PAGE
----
In this page I want to go over a few learning from my experience at Yager working as a Technical Artist. Some of these helped to speed up my workflow a lot and allowed me to provide better support to others.

Level Streaming

  1. Did you know you can press ‘alt’ in the world composition window to see what levels will be loaded considering your cursor position is your player position?

2. Locking a level is a good way to make sure it can’t accidentally moved. By the way, did you know that you can move levels in the world composition view by simply dragging the square anywhere else ( and by that moving all the actors which are part of it) ?

3. Consider breaking up your levels into exterior and interior ones. This will speed up the loading time when streaming it in and at the same optimizes the Level LODs to a maximum. You only need to build them for exteriors if assigned smartly.

4. If you struggling to find / select a level in the World Composition window, simply click on the level in the Levels overview to select it in the other one as well.

5. Level Streaming can e quite a heavy task and steal you a lot of performance for a few frames. In the Project settings in the Engine category, you can find a Level Streaming section which allows you to adjust the values to spread the cost over multiple frames.

With Async Loading Time limit you can manipulate the impact streaming has per frame.

6. There are two big factors which you should think about when trying to reduce the amount of time it takes to stream a level: UObject count and the Construction scripts those objects have. Optimize both ( or maybe lazy initiate your actors) to get the shortes loading times.

Editor Utility

  1. Did you know you could create Editor-Only-Blueprints which have access to Editor functionality?
A widget allows you to create a window with buttons for that mentioned functionality, the blueprint allows to create e.g. actors or asset actions.

2. Did you know that you could checkout assets from within a blueprint? This makes bulk editing way easier.

3. Asset Actions allow for quick bulk editing properties like disabling Mesh Distance Fields which are not accessible through the Property Matrix Tool.

4. Did you know that you could make Cameras render directly to a (render target) texture? Additonally, you can easily export those, even from within BP. Just use the ‘Export to File’ node.

5. Same applies to the procedural mesh component which allows you to build a mesh from ground up from within BP and even has a button in its Details Panel to export it.


There are two ways in UE4 to trigger instancing (batching draw calls), whether you use Auto Instancing which needs to be enabled in the Project Settings or you use Hierachical Instanced Static Mesh Components.

  1. Be careful when using HISM Components because if you see one applied instance, UE4 will all instances at once. This could cause a massive overhead (excess rendering costs, shadow, lighting etc) but at the same time, saves you a lot of occlusion queries.
  2. If you want to quickly debug how your setup is performing, type ‘freezerendering’ into the console. Now you can walk around and see what was rendered at the point in time.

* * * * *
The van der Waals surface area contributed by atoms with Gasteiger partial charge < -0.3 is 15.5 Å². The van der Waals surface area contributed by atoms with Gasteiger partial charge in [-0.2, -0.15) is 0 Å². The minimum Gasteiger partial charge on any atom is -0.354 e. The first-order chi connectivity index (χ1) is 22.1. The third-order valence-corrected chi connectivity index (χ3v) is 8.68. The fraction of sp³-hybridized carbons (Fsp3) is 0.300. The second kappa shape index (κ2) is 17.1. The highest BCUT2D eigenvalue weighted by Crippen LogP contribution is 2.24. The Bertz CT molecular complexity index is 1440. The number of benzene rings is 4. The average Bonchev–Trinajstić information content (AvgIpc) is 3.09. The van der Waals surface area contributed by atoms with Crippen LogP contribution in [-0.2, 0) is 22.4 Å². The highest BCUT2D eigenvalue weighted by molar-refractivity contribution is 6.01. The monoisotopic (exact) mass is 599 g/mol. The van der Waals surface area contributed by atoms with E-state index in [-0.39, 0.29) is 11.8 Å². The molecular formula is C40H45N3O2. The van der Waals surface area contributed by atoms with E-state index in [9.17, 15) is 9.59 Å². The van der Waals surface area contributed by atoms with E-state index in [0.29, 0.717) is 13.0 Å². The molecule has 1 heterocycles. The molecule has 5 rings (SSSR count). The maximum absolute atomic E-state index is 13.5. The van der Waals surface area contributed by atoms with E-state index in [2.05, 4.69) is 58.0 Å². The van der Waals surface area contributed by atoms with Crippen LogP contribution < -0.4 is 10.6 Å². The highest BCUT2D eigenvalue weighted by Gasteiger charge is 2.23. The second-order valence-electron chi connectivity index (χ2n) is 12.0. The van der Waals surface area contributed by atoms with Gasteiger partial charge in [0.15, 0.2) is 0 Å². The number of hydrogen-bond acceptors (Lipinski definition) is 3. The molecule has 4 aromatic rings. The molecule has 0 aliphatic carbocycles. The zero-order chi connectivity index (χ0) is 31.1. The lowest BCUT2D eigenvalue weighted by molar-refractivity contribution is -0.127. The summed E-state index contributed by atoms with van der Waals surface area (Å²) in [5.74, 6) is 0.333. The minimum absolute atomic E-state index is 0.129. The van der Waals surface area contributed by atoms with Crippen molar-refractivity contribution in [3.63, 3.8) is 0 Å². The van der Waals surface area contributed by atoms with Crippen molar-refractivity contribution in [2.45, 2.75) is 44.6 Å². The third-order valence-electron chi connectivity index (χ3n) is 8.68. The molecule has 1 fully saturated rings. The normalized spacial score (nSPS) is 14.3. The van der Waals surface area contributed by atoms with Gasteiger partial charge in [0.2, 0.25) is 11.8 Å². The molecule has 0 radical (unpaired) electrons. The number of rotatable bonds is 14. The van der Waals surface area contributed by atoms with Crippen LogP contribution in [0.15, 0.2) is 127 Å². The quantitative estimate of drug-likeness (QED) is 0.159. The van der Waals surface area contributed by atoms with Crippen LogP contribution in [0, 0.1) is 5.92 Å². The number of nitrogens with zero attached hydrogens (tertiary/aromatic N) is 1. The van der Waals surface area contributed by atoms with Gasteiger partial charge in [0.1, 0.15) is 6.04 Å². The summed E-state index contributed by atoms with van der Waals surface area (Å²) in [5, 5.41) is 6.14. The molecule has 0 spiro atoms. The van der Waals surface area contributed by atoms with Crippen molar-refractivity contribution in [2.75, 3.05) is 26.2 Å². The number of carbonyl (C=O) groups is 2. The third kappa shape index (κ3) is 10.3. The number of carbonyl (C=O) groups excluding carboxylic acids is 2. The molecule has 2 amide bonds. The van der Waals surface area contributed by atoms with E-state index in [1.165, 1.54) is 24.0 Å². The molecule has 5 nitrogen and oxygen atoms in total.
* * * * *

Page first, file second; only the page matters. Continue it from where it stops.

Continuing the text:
3. Try to be smart about your instancing : always think of what could the player see at a time.


  1. Always think about something actually requires a shadow. Since UE4 allows you to deactivate them on a per instance base, this could become a tedious task. Consider doing it like the guys from Fortnite: don’t place Static Meshes but BPs. So you can bulk edit if required but overwrite them.
  2. If you use dynamic shadows and you have very large (bigger than 2000×2000 ) actors (maybe created through instancing) in your game, think about shadow proxies which could easily be split into several pieces. The procedural mesh component can be great help to create a mesh based on the bounds.
  3. Mesh Distance Field Shadows are a great way of creating shadows in a further distance without paying the costs for the more advanced cascaded shadows. But keep in mind, having lots of small objects throwing mesh distance field shadows might negate the positive impact. It might be worth turning the MDF shadows off instead by setting the scale to 0 in the static mesh settings. Don’t forget you need to do this on a per LOD basis!

4. Another quick way of getting rid of shadow costs is to create your plane with a dark material and put it as a part of a BP underneath your mesh.


  1. One of the worst documented parts of the engine is the Undo / Redo functionality. It’s called Transactions. So let’s look at the following code:
#include "ScopedTransaction.h"

void MyNameSpace::MyFunction()
        FScopedTransaction Action(LOCTEXT("Category of my action","My Text which will appear in the history"));

Put this on top of the context which executes something which you want to be able to undo. Then execute ‘Modify()’ on the UObject* which properties you’re changing. Calling this functions sets it dirty and tells UE4 what should be undone. If you want a callback for when Redo / Undo happens, just inherit your class from FEditorUndoClient.

2. Whenever you think about using a pointer, consider using TWeakObjPtr instead to make your code safer.

I will extend this tutorial over time to show you more neat and quick things which allow you to get your job done quicker. Thanks for reading!